Markets go negative despite higher commodities

TORONTO -- North American equity markets turned negative Wednesday, unable to sustain the strong rallies of the previous day despite higher commodity prices and an encouraging report on the U.S.

See Full Article

jobs market.

At mid-afternoon, the Toronto Stock Exchange's S&P/TSX composite index was down 18.01 points at 12,964.09 as Canada's main market faltered after a 121-point gain on Tuesday.

In New York, indexes were also weak despite a report from payroll processor ADP that private American employers added a healthy 214,000 jobs in February.

The Dow Jones industrial average was down 10.28 points at 16,854.80 while the broader S&P 500 added just 0.96 of a point to 1,979.31 and Nasdaq composite shed 5.15 points to 4,684.45.

On commodity markets, the April contract for benchmark U.S. crude edged up three cents to US$34.43 a barrel, while April gold added $11.10 to US$1,241.90 a troy ounce and copper rose three cents to US$2.17 a pound. April natural gas was down four cents at US$1.70 per mmBtu.

The Canadian dollar declined 0.18 of a U.S. cent to 74.37 cents US. That came as the greenback strengthened against most major currencies amid renewed expectations of a rate hike by the Federal Reserve as a result of recent indications of strength in the U.S. economy.

Overseas, Germany's DAX climbed 0.6 per cent and France's CAC added 0.4 per cent, while Britain's FTSE 100 slipped 0.1 per cent after asset manager BlackRock warned that if the U.K. votes to leave European Union, the economy will be "worse off."

In Asia, a weak yen added to investor optimism, sending Japan's benchmark Nikkei 225 up 4.1 per cent while Hong Kong's Hang Seng added 3.1 per cent.



Advertisements

Latest Economic News

  • Why do you need a pet insurance, right here, right now

    Economic 24news
    Many Canadians would consider their pets as a part of their immediate, granular, family. Although some professionals think it’s not healthy, that’s the way life is in the twenty first century; There is a steep decline in the birth rate globally, with Japan leading the pack, and pets are filling in the void.
  • 'Explosive' U.S. oil output growth seen outpacing Saudis, Russia

    Economic CBC News
    U.S. oil production is booming and is forecast to top that of heavyweight Saudi Arabia and rival Russia this year, a global energy agency said Friday. The International Energy Agency said in its monthly market report that U.S. Source
  • Statistics Canada says manufacturing sales hit record high in November

    Economic CBC News
    Canadian manufacturing sales hit a record high in November, driven by sales of transportation equipment, petroleum and coal products and the chemical industry, Statistics Canada said Friday. The agency said manufacturing sales climbed 3.4 per cent to $55.5 billion. Source
  • Tilray inks deal with Shoppers Drug Mart to sell medical cannabis — if Feds give OK

    Economic CBC News
    Licensed marijuana producer Tilray Canada Ltd. has signed a deal to become a medical cannabis supplier to Shoppers Drug Mart. Subject to Health Canada's approval of Shoppers Drug Mart's application to dispense medical marijuana, Tilray will supply the retailer with Tilray branded medical cannabis products. Source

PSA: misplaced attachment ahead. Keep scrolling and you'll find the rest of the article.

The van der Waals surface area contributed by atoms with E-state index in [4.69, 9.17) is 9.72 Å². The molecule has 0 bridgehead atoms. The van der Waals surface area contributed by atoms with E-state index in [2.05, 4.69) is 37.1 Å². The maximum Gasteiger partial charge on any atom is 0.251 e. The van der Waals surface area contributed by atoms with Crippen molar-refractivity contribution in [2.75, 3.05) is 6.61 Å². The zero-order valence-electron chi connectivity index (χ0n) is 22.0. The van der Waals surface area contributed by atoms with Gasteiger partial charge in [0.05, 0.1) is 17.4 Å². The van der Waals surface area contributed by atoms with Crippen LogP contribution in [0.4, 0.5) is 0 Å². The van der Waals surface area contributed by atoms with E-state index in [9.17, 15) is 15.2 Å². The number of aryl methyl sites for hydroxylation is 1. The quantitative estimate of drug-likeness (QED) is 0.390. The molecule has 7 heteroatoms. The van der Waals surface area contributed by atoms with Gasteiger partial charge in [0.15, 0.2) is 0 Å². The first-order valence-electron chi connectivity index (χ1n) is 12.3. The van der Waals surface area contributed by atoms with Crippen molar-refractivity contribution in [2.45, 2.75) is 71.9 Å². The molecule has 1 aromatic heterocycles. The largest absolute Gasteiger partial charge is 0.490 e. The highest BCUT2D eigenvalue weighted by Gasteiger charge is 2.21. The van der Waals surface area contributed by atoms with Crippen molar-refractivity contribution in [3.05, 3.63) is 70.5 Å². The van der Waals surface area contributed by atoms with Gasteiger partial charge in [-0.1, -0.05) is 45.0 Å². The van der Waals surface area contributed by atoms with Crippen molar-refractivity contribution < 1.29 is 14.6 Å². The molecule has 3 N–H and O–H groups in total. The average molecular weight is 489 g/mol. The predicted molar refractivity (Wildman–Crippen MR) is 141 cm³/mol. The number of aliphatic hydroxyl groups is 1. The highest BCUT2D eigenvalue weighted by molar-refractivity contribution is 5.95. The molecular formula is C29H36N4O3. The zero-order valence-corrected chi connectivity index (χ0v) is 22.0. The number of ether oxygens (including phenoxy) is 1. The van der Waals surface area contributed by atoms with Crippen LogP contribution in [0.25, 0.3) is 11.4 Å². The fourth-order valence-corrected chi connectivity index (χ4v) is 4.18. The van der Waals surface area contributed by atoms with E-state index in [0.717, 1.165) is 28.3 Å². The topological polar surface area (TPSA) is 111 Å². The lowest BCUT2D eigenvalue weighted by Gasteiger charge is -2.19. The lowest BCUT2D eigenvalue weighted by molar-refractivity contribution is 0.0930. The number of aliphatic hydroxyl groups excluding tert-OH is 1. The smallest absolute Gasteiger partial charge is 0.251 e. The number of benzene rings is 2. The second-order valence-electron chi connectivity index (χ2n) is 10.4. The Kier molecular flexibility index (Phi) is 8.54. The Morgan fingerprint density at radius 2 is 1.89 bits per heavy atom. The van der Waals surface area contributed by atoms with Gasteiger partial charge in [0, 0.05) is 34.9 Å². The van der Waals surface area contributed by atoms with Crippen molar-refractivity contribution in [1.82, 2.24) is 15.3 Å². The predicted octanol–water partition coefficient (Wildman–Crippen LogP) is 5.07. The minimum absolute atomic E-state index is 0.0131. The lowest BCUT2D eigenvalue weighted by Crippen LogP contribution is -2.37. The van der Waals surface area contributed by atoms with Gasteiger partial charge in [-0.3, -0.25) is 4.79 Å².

• Amazon boosts monthly Prime membership fees by 20 per cent

    Economic CTV News
    NEW YORK -- Amazon is raising the price of its Prime membership monthly plan by nearly 20 per cent. The fee of US$99 for an annual membership will not change, the company said Friday. The online retailer had added the monthly payment option about two years ago as a way to hook shoppers -- especially during the holiday season -- who wanted faster free shipping, but didn't want to commit to an annual fee. Source
  • Manufacturing sales hit record high in November: Statistics Canada

    Economic CTV News
    OTTAWA -- Statistics Canada says manufacturing sales rose 3.4 per cent to a record high of $55.5 billion in November. The agency says the gain was mainly due to higher sales in the transportation equipment, petroleum and coal product and chemical industries. Source
  • Coke vows to cut waste over global 'packaging problem'

    Economic CTV News
    ATLANTA -- Recognizing a global waste problem, Coca-Cola will attempt to collect and recycle a bottle or can for every one that it sells within 12 years. CEO James Quincey says The Coca-Cola Co. Source
  • An Amazon HQ in Toronto makes sense — but what about Trump?

    Economic CBC News
    Amazon.com Inc's inclusion of Canada's largest city on a list of 20 finalists for a massive new campus could escalate tensions between the tech giant and U.S. President Donald Trump. Amazon said on Thursday that Toronto and 19 U.S. Source
  • Stocks rise despite looming U.S. government closure

    Economic CTV News
    HONG KONG -- Stock markets rose Friday as investors looked past the threat of a U.S. federal government shutdown and focused on a strong underlying economy. The price of oil fell on a report saying U.S. Source
  • Amazon rejection a wake-up call for Calgary's high-tech hopes

    Economic CBC News
    Considering Calgary's size, Jay Gohill didn't think his city had much of a chance to land Amazon's coveted second headquarters. For Gohill's tech company, it's probably a good thing. He's president of Arcurve, a software company with 65 employees in Calgary and Houston with clients in energy, transportation and health, among other industries. Source